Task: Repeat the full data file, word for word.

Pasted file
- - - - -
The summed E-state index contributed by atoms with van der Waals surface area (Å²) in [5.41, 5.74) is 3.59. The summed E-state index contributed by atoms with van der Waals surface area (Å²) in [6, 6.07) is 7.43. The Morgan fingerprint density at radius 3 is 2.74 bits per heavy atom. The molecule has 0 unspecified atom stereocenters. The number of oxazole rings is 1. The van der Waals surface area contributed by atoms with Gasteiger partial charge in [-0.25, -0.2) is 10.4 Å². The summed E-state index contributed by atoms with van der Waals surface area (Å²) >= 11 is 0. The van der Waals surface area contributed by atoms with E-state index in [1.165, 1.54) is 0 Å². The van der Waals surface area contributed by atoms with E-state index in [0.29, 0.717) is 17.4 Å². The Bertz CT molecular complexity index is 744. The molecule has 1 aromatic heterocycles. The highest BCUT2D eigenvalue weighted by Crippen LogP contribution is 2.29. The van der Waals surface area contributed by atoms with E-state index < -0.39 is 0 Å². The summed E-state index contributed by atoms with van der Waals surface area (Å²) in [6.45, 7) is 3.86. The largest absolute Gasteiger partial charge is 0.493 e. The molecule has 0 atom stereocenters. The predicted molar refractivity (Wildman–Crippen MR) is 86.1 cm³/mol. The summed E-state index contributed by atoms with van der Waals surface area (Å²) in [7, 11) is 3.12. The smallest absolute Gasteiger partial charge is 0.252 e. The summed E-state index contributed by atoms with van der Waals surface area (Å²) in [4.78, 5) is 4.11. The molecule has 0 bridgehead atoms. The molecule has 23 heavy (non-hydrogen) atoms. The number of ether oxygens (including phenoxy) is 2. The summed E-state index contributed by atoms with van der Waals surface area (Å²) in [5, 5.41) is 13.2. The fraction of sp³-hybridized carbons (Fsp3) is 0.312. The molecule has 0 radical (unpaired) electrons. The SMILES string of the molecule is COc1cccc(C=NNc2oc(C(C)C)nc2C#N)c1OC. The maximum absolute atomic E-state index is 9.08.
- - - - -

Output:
The summed E-state index contributed by atoms with van der Waals surface area (Å²) in [5.41, 5.74) is 3.59. The summed E-state index contributed by atoms with van der Waals surface area (Å²) in [6, 6.07) is 7.43. The Morgan fingerprint density at radius 3 is 2.74 bits per heavy atom. The molecule has 0 unspecified atom stereocenters. The number of oxazole rings is 1. The van der Waals surface area contributed by atoms with Gasteiger partial charge in [-0.25, -0.2) is 10.4 Å². The summed E-state index contributed by atoms with van der Waals surface area (Å²) >= 11 is 0. The van der Waals surface area contributed by atoms with E-state index in [1.165, 1.54) is 0 Å². The van der Waals surface area contributed by atoms with E-state index in [0.29, 0.717) is 17.4 Å². The Bertz CT molecular complexity index is 744. The molecule has 1 aromatic heterocycles. The highest BCUT2D eigenvalue weighted by Crippen LogP contribution is 2.29. The van der Waals surface area contributed by atoms with E-state index < -0.39 is 0 Å². The summed E-state index contributed by atoms with van der Waals surface area (Å²) in [6.45, 7) is 3.86. The largest absolute Gasteiger partial charge is 0.493 e. The molecule has 0 atom stereocenters. The predicted molar refractivity (Wildman–Crippen MR) is 86.1 cm³/mol. The summed E-state index contributed by atoms with van der Waals surface area (Å²) in [7, 11) is 3.12. The smallest absolute Gasteiger partial charge is 0.252 e. The summed E-state index contributed by atoms with van der Waals surface area (Å²) in [4.78, 5) is 4.11. The molecule has 0 bridgehead atoms. The molecule has 23 heavy (non-hydrogen) atoms. The number of ether oxygens (including phenoxy) is 2. The summed E-state index contributed by atoms with van der Waals surface area (Å²) in [5, 5.41) is 13.2. The fraction of sp³-hybridized carbons (Fsp3) is 0.312. The molecule has 0 radical (unpaired) electrons. The SMILES string of the molecule is COc1cccc(C=NNc2oc(C(C)C)nc2C#N)c1OC. The maximum absolute atomic E-state index is 9.08.